Innovation and commitment to excellence were honored Sept. 28 at the Thoroughbred Club of America’s 83rd Annual Testimonial Dinner.

Three veterinary pioneers—Edward Fallon, DVM; Gary Lavin, VMD; and Larry Bramlage, DVM, MS, Dipl. ACVS—were each recognized by their peers and the racing community for their groundbreaking contributions to reproductive, diagnostic, and surgical medicine, respectively. Among the 84 industry leaders previously recognized by the Thoroughbred Club of America as Honor Guests since 1932, only six have been veterinarians.

All three of this year’s honorees were at the forefront of new techniques and technologies they embraced, improved, and with which they excelled.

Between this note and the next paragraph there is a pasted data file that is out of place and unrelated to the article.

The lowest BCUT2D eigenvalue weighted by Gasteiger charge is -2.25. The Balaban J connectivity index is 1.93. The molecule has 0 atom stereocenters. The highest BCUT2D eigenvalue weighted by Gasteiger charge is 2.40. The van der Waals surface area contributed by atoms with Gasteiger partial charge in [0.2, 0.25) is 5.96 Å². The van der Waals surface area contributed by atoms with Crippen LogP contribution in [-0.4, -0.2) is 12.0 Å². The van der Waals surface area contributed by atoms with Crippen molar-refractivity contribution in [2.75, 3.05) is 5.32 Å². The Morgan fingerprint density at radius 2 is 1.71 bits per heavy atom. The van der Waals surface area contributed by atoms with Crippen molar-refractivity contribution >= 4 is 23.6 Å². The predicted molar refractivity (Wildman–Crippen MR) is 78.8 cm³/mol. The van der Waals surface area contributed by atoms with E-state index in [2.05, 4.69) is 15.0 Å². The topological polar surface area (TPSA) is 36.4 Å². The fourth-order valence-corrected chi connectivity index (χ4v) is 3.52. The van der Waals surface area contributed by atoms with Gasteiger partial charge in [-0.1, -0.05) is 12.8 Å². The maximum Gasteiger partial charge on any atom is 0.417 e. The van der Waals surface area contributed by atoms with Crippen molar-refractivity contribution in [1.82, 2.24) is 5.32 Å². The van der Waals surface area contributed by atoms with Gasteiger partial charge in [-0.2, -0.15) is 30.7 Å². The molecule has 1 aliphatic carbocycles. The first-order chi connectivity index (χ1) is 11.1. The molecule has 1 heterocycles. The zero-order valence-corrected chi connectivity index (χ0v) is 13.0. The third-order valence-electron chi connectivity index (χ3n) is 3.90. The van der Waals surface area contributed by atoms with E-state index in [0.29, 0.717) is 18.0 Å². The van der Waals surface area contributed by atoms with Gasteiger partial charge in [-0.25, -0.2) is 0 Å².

Fallon was a graduate student at Cornell University when an instructor, Myron Fincher, DVM, told him about the technique of palpating ovaries in mares that was occurring in Germany. The technique dovetailed with what Fallon was being taught by another professor, Francis Fox, DVM, who urged his students to use all their senses.

“What do you smell? What do you hear? What do you see? What do you feel?” the fourth-generation veterinarian recalled being taught. “That’s excellent advice for veterinarians, be they in a barn, at the track, or in the clinic.”

By educating his sense of touch, Fallon could detect whether a mare was pregnant at 45 days after conception and even whether twins were present.

“Then ultrasound came along and changed everything,” Fallon said in a question-and-answer session during the ceremony.

Fallon also was a pioneer in using artificial lights to prompt m